Development of a novel Process for the Biological conversion of H2S and Methanethiol to Elemental Sulfur

J. Sipma, A.J.H. Janssen, L.W. Hulshoff Pol, G. Lettinga

Research output: Contribution to journalArticleAcademicpeer-review

31 Citations (Scopus)

Abstract

The feasibility of anaerobic treatment of wastewater containing methanethiol (MT), an extremely volatile and malodorous sulfur compound, was investigated in lab-scale bioreactors. Inoculum biomass originating from full-scale anaerobic wastewater treatment facilities was used. Several sludges were tested for their ability to degrade MT
The feasibility of anaerobic treatment of wastewater containing methanethiol (MT), an extremely volatile and malodorous sulfur compound, was investigated in lab-scale bioreactors. Inoculum biomass originating from full-scale anaerobic wastewater treatment facilities was used. Several sludges, tested for their ability to degrade MT, revealed the presence of organisms capable of metabolizing MT as their sole source of energy. Furthermore, batch tests were executed to gain a better understanding of the inhibition potential of MT. It was found that increasing MT concentrations affected acetotrophic organisms more dramatically than methylotrophic organisms. Continuous reactor experiments, using two lab-scale upflow anaerobic sludge bed (UASB) reactors (R1 and R2), aimed to determine the maximal MT load and the effect of elevated sulfide concentrations on MT conversion. Both reactors were operated at a hydraulic retention time (HRT) of about 7 hours, a temperature of 30degreesC, and a pH of between 7.3 and 7.6. At the highest influent MT concentration applied, 14 mM in R1, corresponding to a volumetric loading rate of about 50 mM MT per day, 87% of the organic sulfur was recovered as hydrogen sulfide (12.2 mM) and the remainder as volatile organic sulfur compounds (VOSCs). Upon decreasing the HRT to 3.5 to 4.0 h at a constant MT loading rate, the sulfide concentration in the reactor decreased to 8 mM and MT conversion efficiency increased to values near 100%. MT conversion was apparently inhibited by the high sulfide concentrations in the reactor. The specific MT degradation rate, as determined after 120 days of operation in R1, was 2.83 +/- 0.27 mmol MT g VSS-1 day(-1). During biological desulfurization of liquid hydrocarbon phases, such as with liquefied petroleum gas (LPG), the combined removal of hydrogen sulfide and MT is desired. In R2, the simultaneous addition of sodium sulfide and MT was therefore studied and the effect of elevated sulfide concentrations was investigated. The addition of sodium sulfide resulted in enhanced disintegration of sludge granules, causing significant washout of biomass. Additional acetate, added to stimulate growth of methanogenic bacteria to promote granulation, was hardly converted at the termination of the experimental period. (C) 2003 Wiley Periodicals, Inc.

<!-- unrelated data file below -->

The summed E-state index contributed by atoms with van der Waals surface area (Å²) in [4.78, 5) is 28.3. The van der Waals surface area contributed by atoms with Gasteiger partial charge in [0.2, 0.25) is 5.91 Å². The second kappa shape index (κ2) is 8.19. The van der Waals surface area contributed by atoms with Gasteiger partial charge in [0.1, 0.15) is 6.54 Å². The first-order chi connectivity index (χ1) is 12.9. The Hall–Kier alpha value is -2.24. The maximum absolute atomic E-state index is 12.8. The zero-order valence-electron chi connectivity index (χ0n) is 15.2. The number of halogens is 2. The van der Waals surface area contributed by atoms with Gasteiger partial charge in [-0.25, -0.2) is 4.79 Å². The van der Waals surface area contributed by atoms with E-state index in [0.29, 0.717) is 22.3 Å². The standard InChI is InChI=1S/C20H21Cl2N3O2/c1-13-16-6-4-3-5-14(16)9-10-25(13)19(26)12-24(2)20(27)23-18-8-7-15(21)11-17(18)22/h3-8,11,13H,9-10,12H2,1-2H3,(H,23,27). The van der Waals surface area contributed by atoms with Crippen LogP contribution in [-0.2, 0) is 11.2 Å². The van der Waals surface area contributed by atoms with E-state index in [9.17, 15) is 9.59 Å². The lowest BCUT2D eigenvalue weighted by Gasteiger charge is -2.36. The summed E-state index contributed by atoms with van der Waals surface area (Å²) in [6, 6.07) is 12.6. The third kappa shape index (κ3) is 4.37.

Original languageEnglish
Pages (from-to)1-11
JournalBiotechnology and Bioengineering
Volume82
Issue number1
DOIs
Publication statusPublished - 2003

Keywords

  • waste water treatment
  • anaerobic treatment
  • sulfur
  • sewage effluent
  • sludges
  • methanol
  • reduction
  • bioreactors
  • granular sludge reactor
  • methylotrophic methanogen
  • sp-nov
  • waste-water
  • estuarine methanogen
  • sulfide
  • degradation
  • sediments
  • dimethylsulfide
  • bacterium

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